FARGO, N.D. — As Dr. Rishi Seth rolled up his left sleeve on Monday to receive one of the United States’ first Covid-19 vaccines, he thought of his patients back in the Special Care Unit.
There was the Uber driver who had walked out of the hospital after being on a ventilator. The dying father who said goodbye to his two college-age daughters on a video chat. The four coronavirus patients Dr. Seth had treated just on Monday morning, checking their oxygen levels and reviewing treatment plans before he stripped off his protective gear and joined a first wave of health care workers to get vaccinated in hospitals across the country.
“That’s why today is so emotional,” said Dr. Seth, an internal-medicine physician with Sanford Health in North Dakota, a state that has been ravaged by the virus. “You’re still fighting a battle, but you’re starting to see the horizon.”
Monday’s vaccinations, the first in a staggeringly complicated national campaign, were a moment infused with hope and pain for hundreds of America’s health care workers.
Even as doctors and nurses lined up for the first shots, cheered on their colleagues and joked about barely feeling the prick of the syringe, they also reflected on their grueling months in the trenches of the country’s coronavirus nightmare.
They have scrounged for protective gear and tried treatment after treatment. They have coordinated final phone calls and held patients’ hands when families could not visit. They have come running when alarms warned that a patient was on the edge of dying.
“This is really for all of those patients that unfortunately didn’t make it, all those patients still coming through the doors,” Mona Moghareh, a 30-year-old pharmacist in New Orleans, said on Monday morning as she administered the first shots at the Ochsner Medical Center with journalists and state leaders looking on.
Across the country, hospital auditoriums and conference rooms became makeshift vaccination sites, the first stages for a mammoth, monthslong campaign to vaccinate millions against a rampaging virus that has now killed more than 300,000 people in the United States.
In Fargo, N.D., 155 doctors and nurses with the highest risk of exposure to the virus trickled into a repurposed veterans’ lounge where nurses waited, clustered around a few small round tables. One nurse drew up initial doses of the Pfizer-BioNTech vaccine that recently received emergency authorization. Others asked questions about people’s health history, took their information and then inoculated them with a quick needle prick.
It was over in seconds.
“It is hope,” said Kenzie Frankl, a registered nurse and clinical care leader for Sanford Health in Fargo who volunteered nine months ago to work in the hospital’s coronavirus unit and walked out of the vaccination room with a Day-Glo bandage on her arm.
New coronavirus cases have receded recently in North Dakota — which had the country’s highest rate of infections earlier this fall. But the pandemic is worse than ever in Kansas, where Dr. Maggie Hagan took a break from her rounds in Wichita to get vaccinated.
Dr. Hagan, the director of infection prevention at Ascension Via Christi hospitals in Kansas, has been working 12-hour shifts every day for the past month and a half to manage the surge in hospitalizations. Five units in her hospital have been turned into coronavirus wards. She sees 50 patients each day.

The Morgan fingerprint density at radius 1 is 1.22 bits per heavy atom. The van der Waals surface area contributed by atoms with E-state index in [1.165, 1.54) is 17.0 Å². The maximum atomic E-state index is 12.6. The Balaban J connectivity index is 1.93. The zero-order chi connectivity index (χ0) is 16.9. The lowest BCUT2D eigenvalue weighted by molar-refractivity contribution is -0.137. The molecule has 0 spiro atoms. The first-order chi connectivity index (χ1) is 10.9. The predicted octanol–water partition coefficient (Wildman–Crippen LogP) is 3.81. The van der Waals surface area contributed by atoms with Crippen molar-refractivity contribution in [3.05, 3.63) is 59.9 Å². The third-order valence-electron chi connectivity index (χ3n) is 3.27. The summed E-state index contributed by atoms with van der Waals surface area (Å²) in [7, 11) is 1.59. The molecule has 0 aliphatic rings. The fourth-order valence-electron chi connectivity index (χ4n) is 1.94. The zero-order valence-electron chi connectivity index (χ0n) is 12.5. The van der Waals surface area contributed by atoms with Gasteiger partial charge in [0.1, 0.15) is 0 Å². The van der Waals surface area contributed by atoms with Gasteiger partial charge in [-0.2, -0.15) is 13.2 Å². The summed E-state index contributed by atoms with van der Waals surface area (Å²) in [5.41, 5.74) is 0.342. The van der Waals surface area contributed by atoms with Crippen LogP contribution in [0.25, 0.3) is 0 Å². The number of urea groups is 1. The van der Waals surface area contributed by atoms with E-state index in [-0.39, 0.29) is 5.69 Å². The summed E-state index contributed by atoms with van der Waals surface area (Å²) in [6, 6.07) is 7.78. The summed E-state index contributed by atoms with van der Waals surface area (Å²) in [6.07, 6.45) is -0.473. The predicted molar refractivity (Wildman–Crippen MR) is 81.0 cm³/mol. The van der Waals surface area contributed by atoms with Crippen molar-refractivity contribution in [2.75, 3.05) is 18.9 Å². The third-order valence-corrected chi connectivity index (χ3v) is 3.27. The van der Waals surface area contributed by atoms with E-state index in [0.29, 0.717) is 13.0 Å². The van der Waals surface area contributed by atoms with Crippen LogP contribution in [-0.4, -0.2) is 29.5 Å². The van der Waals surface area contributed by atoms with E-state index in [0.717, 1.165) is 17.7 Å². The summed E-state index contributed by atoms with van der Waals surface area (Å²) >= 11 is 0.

“I almost could cry talking to you now,” she said. “I feel like I didn’t just get a vaccine, I got a shot of hope. It’s hope that this is the beginning of the end of this terrible pandemic that we’ve all been experiencing — but us on the front line have really seen the suffering and the tragedy associated with it.”
Those tragedies are legion. Some patients have to be sedated and flipped on their stomachs to better oxygenate their bodies. Many also require dialysis for kidney failure. Some arrive gasping for air but recover. Others appear stable with a little oxygen, and then crash.
Then there is the personal toll of working 12-hour shift after 12-hour shift sheathed in protective gear, worried that while one patient is treated another may be deteriorating. Some worried about carrying the virus home while others were treated by friends or neighbors as if they had the plague. Some have experienced post-traumatic stress disorder. Many have spent hours after work agonizing over the challenges of treating coronavirus patients.
“They were consumed with what they had seen at work,” said Maggie Hansen, the chief nurse executive of the Memorial Healthcare System in Southern Florida. “They have been taxed by this. Imagine trying to do everything you can to reduce the suffering and it doesn’t always work out and patients die.”
Ms. Hansen described the 5,000 frontline nurses of the Memorial Healthcare System as resilient but physically and mentally exhausted by the pandemic, by being the one to hold the iPad while a dying man in his 60s told his wife that they would meet again in heaven.
In the parking lot of a pharmacy in Miramar, Fla. — where hours earlier, the very first shipments of the vaccine arrived and health care workers were inoculated — Ms. Hansen said the vaccine brought a breath of relief after so much sickness, suffering and death.
With distribution of a coronavirus vaccine beginning in the U.S., here are answers to some questions you may be wondering about:
- If I live in the U.S., when can I get the vaccine? While the exact order of vaccine recipients may vary by state, most will likely put medical workers and residents of long-term care facilities first. If you want to understand how this decision is getting made, this article will help.